I got a strange email where it noted I was wearing a white shirt. Very weird. How did they know? Now I’m wondering if I’ve been hacked and am wondering if there’s a way to see a list of all programs on my PC that have access to my webcam camera?
There’s an easy way to ascertain which programs on your PC have access to your microphone and webcam, but before I show you that, let’s talk about that email for a moment. You said “they noted I was wearing a white shirt”, but I suggest it was just really good luck, an attempt to make a likely guess to disconcert you. After all, white is the most common car color, and I bet it’s the most common – or one of the most common – colors for clothes, along with blue and browns for men and pastels for women (in the aggregate, of course). If I say “why are you wearing black shoes” when you’re in the office, there’s no great magic or psychic ability, it’s just probability.
This is known as “social engineering”, basically tricking you to establish trust. The best defense against all of these scams is to be skeptical, really skeptical, about anything that seems out of the ordinary. A friend who never travels suddenly emails you from the other side of the world, asking you for money to help bail them out of prison? A friend of a friend asks for some help after they “lost their job”? A company kindly offers to “remove the malware from your PC” that you didn’t know you even had? In all cases, investigate, verify and have them prove the story is legit.
But let’s get back to the basic question of How can you identify which programs on your PC can access your camera? That’s all done in Windows Preferences…
WHAT PROGRAMS CAN ACCESS YOUR PC WEBCAM?
The easiest way to get to the right spot is to use the search feature of the Taskbar and search for “camera privacy”:
As shown, you want to choose Camera Privacy Settings. The subsequent window has quite a bit of information, but you need to scroll and scroll to find it.
To start, it’ll show this:
I don’t know why they don’t make it more obvious, but the key in all of the above is the word “on”. If you want to block webcam camera access to all programs, click “Change” and disable it.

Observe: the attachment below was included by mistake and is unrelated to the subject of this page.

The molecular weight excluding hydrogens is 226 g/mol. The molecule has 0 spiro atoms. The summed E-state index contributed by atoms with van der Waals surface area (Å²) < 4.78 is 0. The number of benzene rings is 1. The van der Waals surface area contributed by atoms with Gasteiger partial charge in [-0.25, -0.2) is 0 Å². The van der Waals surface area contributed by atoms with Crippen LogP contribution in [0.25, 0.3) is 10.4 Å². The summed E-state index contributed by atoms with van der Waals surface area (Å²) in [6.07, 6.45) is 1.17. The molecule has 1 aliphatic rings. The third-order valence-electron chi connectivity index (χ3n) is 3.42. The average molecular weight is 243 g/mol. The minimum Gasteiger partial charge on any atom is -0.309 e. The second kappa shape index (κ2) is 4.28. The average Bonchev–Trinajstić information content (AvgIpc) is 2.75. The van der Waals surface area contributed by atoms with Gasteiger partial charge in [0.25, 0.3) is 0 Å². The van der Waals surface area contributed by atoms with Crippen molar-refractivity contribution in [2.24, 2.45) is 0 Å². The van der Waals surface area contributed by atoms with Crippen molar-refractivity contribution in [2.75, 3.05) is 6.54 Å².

Probably not what you want to do, however, so scroll down in that window a bit…
As you can see, access is split across a couple of categories. Here, at least, the On/Off switch is a lot more overt.
But… keep scrolling… and, finally, you’ll get the list:
Generally speaking, the apps should make sense, programs like the Camera app, web conferencing programs, the Photos program, etc. But some don’t. Why does Feedback Hub need access to your camera? Or the HP Smart program? Easy enough, click on the toggle and that access is instantly revoked:
But you’re not done yet, because the first list is only apps from the Microsoft App Store.
Scroll down further and there’s yet another list of programs you’ve downloaded directly, like Microsoft Edge and Zoom:
Again, if you use Zoom, it’s logical for it to have access to your camera, but Edge? Hmm… The good news is that if you revoke access permission, the program can always prompt you to grant access later, as needed, so it’s not going to break anything.
WHAT ABOUT PC APPS THAT CAN ACCESS YOUR MICROPHONE?
Turns out that the exact same process applies to programs, apps and utilities that have access to your PC microphone (often part of your webcam, but treated as a separate device). Search for “microphone privacy” and you’ll find the exact same settings, just for audio, not video:
Does Camera need access? Yes, if you want to record video with sound. Cortana? Obviously, it’s the voice interface. But Feedback Hub? Uhh, probably not.
As with the camera access, don’t forget to scroll down…
A curious list on mine, for sure, but I can always disable the entire list by switching “desktop apps” to Off.
Between the two, however, you should definitely have full control over what programs can access your hardware. That plus a healthy dose of skepticism will help you have a better day!
Pro Tip: I’ve been writing about Microsoft Windows long enough that Microsoft made me a Windows Insider VIP! Please do check out my extensive Windows help library while you’re here!